Washington Post | June 22. 2022
As energy security becomes a growing source of angst, it’s that clear large-scale, reliable use of renewable resources remain a distant reality in many countries. That’s allowed a more controversial — and almost perfect — alternative to make a comeback: nuclear. Trouble is, nobody wants a reactor in their backyard and the memories of past accidents remain a serious concern.
But with costs rising and few solutions at hand, both governments and companies are turning to nuclear power as a cleaner and cheaper source to help them reach their ambitious climate goals.
Even if a few years away, the development of, and investment in, nuclear energy sources and storage methods could ensure industrial operations highly dependent on pre-heating processes for raw materials and high temperatures are able to function as the world navigates its way through this energy crisis. With all the supply chain snarls over the past year, a power shortage is the last thing consumers and businesses need.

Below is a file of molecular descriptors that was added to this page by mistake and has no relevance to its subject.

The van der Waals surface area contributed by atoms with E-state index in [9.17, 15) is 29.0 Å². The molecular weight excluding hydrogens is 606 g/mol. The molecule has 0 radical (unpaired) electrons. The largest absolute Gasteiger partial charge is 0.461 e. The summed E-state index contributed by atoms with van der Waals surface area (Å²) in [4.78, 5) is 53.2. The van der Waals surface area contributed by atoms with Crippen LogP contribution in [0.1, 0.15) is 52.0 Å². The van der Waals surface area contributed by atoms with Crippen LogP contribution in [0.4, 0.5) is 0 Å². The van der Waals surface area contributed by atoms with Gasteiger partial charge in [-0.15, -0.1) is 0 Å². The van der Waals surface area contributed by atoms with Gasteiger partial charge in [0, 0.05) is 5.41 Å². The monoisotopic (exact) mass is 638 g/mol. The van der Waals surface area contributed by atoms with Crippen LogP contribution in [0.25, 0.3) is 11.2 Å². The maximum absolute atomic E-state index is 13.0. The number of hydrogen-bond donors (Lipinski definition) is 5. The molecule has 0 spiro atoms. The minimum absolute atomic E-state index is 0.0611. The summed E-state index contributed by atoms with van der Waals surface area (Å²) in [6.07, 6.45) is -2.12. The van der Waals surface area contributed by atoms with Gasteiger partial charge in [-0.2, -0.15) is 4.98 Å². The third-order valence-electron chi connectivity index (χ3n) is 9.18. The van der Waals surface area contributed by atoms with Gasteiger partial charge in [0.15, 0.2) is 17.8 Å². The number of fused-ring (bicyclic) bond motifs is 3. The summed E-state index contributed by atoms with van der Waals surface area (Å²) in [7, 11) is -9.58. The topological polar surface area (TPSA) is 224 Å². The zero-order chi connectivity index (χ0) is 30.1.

In Japan, the median levelized cost of energy(1) is far lower than utility scale solar and offshore wind. A recent survey showed that more than 80% of Japanese companies are in favor of restarting nuclear reactors to meet power needs. Electric utility Kansai Electric Power Co. is resuming work at one its idled reactors earlier than planned to manage energy demand. Bringing the Mihama No. 3 reactor online will lower need for liquefied natural gas, and the firm’s nuclear generation could grow 76% by 2023 as it brings back more reactors, according to Bloomberg Intelligence.
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Published on 7/26/2022 (239 days ago) Nuclear